Friday, July 04, 2008

Organ Trading

There are two weighty arguments against organ trading. They are:
  1. People might be coerced into trading their organs.
  2. Wealth becomes the sole deciding factor of whether someone gets an organ.
I do not believe that the first argument is totally valid. Firstly, the problem lies with coercion, and not with the trade of organs. To clarify, coercion is an external circumstance, and hence it is not indicative of any intrinsic ethical flaw in organ trading.

In other words, stop coercion, and there would be no problems. While my statement might sound foolish, it is not unfounded. People can be coerced into many things- into selling their apartment for pennies, into forced sex, into committing murder or suicide. The key issue here is not to prevent organ trades, but to ensure that coercion is prevented. Admittedly, this is in practice extremely difficult, but it is not something to dismiss as impossible.

The second concern is less obvious, but is of greater validity. To illustrate, consider the case of a patient A, who is of average wealth but due to die in a month if no organs were available. Patient B has a year to live, but has enormous resources. Under a free-market system, if both were to buy organs, and if supply was insufficient, clearly B would get the organ, although he might be considered as being less deserving. Hence, the key problem with organ trading (under a free market framework) is that wealth becomes the key deciding factor in organ allocation, which is ethically unjustified.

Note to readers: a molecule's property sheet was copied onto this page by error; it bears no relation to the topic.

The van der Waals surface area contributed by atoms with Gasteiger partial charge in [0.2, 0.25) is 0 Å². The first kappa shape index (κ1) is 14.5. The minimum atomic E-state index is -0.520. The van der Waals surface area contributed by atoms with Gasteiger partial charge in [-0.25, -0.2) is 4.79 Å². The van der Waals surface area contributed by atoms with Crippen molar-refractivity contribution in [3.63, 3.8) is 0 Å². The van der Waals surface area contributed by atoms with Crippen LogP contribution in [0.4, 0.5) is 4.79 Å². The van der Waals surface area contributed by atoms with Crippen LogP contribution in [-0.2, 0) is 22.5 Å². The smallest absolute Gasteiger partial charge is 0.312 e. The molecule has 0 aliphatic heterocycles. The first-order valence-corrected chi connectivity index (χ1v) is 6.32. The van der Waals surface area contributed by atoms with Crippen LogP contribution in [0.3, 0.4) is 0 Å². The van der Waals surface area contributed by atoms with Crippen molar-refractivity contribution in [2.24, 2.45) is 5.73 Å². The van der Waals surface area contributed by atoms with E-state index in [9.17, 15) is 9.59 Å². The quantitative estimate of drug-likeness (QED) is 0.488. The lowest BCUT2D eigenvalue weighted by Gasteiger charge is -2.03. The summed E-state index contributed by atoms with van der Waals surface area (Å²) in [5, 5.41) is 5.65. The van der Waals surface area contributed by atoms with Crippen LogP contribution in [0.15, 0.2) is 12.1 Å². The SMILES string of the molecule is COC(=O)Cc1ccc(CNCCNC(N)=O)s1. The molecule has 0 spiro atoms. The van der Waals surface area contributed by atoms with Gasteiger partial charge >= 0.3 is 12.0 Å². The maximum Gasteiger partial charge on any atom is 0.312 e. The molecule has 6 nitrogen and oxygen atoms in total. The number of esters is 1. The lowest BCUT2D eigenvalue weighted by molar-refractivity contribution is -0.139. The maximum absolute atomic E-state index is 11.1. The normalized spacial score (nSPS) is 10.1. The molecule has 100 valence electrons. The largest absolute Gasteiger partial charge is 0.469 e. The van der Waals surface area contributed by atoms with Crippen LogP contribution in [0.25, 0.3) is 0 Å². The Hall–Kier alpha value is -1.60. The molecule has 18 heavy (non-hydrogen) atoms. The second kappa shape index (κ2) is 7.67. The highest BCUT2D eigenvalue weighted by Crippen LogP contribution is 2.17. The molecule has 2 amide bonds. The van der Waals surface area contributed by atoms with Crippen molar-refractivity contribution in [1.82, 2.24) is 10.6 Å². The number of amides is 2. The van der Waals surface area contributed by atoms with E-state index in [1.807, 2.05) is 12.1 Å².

I would argue that this is a valid problem, but one which only exists if we were to adopt a free-market approach for the organ trade. Some, such as Mr Wang, have proposed an alternative trading framework for the organ trade. In such a framework, organs can only be sold to a central agency, who (on the list of patients on the buying list) to allocate the organs to, based on its own priority queuing system. Hence, organs would not be prioritized to the wealthy, but rather to whoever has the highest priority. Of course, to prevent abuse, the priority system would have to be transparent and publicly disclosed, and the priority system could possibly include factors such as urgency of transplant, potential usefulness of the organ to the patient, or even desert(as I have previously suggested in an ethics paper).

By breaking the direct link between buyer and seller, the system also effectively eliminates cases of coercion, as one would not be the direct and immediate recipient of the organs sold (barring the grim case of mass coercion, where one coerces many people to sell their organs). Also, as the central agency has direct participation in the trading process, abuses of the system are likely to noticed more quickly.

However, while the proposed trading system does plug many important gaps existing in the free market organ trading system, there are still some practical and ethical items to address. The most obvious would be the authority of the agency. Life is precious, and hence such a central trading agency must be held to the highest of standards, otherwise it would be worse than not having it. On the ethical side, arguments on the exploitation of the poor, or of using the poor as organ repositories, would also merit attention.

In short, the issue needs to be revisited at greater depth.

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